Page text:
The 50-year-old mayor of Stepanivka was illegally detained three times by Kremlin officials, beaten, terrorised and threatened with rape

Tortured for 16 days in Kherson for refusing to legitimise Russian referendums

photo_camera PHOTO/MARÍA SENOVILLA - Antonina Cherednik, Mayor of the village of Stepanikva (Kherson)

"It's very difficult for me to remember all this, let me make coffee first," says Antonina Cherednik, as she kindly invites me to sit at her table. She is the mayor of Stepanivka, 50 years old, and has been tortured by the Russians for refusing to collaborate with them while they had Kherson occupied. 

"They searched my house nine times, and three times they took me to their holding centres. The third time, I ended up in the Kherson police station, where I was tortured for 16 days," she sums up as she feels ready to begin her story. It may be the harshest testimony that the pages of ATALAYAR have collected in the more than nine months of war in Ukraine. But it is also one of the most necessary. 

"The first time was in May. They came to my house at 5:30 in the morning, in three big cars. They put me in one of the armoured cars and I could see that the head of the Territorial Defence, a deputy from Kherson, was detained in the other," she recalls. She describes the experience as "terrifying". She was locked in a cell at the Provincial Courts, and after a while a drunken man in a mask, who reeked of homemade vodka, was locked next to her. 

He tore her blouse and struggled with her. "I was half naked," she recalls with a grimace on her face. "I shouted at him if he wasn't ashamed to do that to a grandmother, and he stopped. When he came out of the cell he said he was going to come back, but he didn't show up and they released me after a while, after warning me that I had to collaborate with the new Russian administration".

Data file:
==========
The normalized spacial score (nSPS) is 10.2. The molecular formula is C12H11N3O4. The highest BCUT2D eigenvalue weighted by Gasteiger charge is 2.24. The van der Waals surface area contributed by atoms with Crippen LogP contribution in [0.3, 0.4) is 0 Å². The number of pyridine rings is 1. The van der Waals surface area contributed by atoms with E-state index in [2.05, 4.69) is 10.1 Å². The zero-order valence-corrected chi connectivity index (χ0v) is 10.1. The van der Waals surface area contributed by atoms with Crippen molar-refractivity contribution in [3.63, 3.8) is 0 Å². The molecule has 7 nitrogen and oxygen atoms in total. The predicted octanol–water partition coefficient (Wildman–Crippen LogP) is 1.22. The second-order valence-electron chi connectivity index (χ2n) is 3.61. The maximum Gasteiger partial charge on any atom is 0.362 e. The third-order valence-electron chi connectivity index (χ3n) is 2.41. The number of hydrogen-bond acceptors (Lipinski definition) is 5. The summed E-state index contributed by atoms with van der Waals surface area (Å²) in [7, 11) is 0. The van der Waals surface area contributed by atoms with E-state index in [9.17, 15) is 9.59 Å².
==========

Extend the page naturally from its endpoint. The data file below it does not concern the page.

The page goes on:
According to Antonina's account, she was asked to carry out propaganda in favour of the annexation referendum, which they were already planning in May. And although she was let go after serious threats, this was only the beginning of the nightmare she experienced during the almost nine months of Russian occupation. 

02_MARIA SENOVILLA_ sala de interrogatorios
With the help of pro-Russian collaborators

A month later, when the mayor was on her way to do the shopping, several cars surrounded her car and cut her off near the market. She was again illegally detained, and this time she was taken to the regional administration building. There a Russian commander told her that she was not "behaving well". 

"I was not doing propaganda to encourage the neighbours to vote for the annexation, as I was asked to do," she admits, "and they knew it". In this new interrogation, alongside the Russian officers was a Ukrainian teacher from Kherson. "She was a collaborationist, and she also tried to convince me to collaborate with them".  

This time they asked her for something very specific: to help draw up the electoral roll in her district. At that time, the Russians had already appointed a representative of the new administration in every village in Kherson, and they monitored what was happening in each locality. They then informed the regional commander of the citizens' movements. That's why they knew that Antonina was not cooperating.  

"They were all policemen or members of the special military units, all brought from Russia, and then there were also local people who helped them, like the Ukrainian teacher," explains the mayor. Most of these collaborators left Kherson, along with the Russians, last November, when the Kremlin troops withdrew from the city.  

This is not a new story. Testimonies about the flight of collaborationists are repeated in towns such as Martove, Kozacha Lopan or Balakliya (in the liberated part of Kharkiv), where those who had publicly declared themselves pro-Russian fled when the Ukrainian counteroffensive took place in the autumn.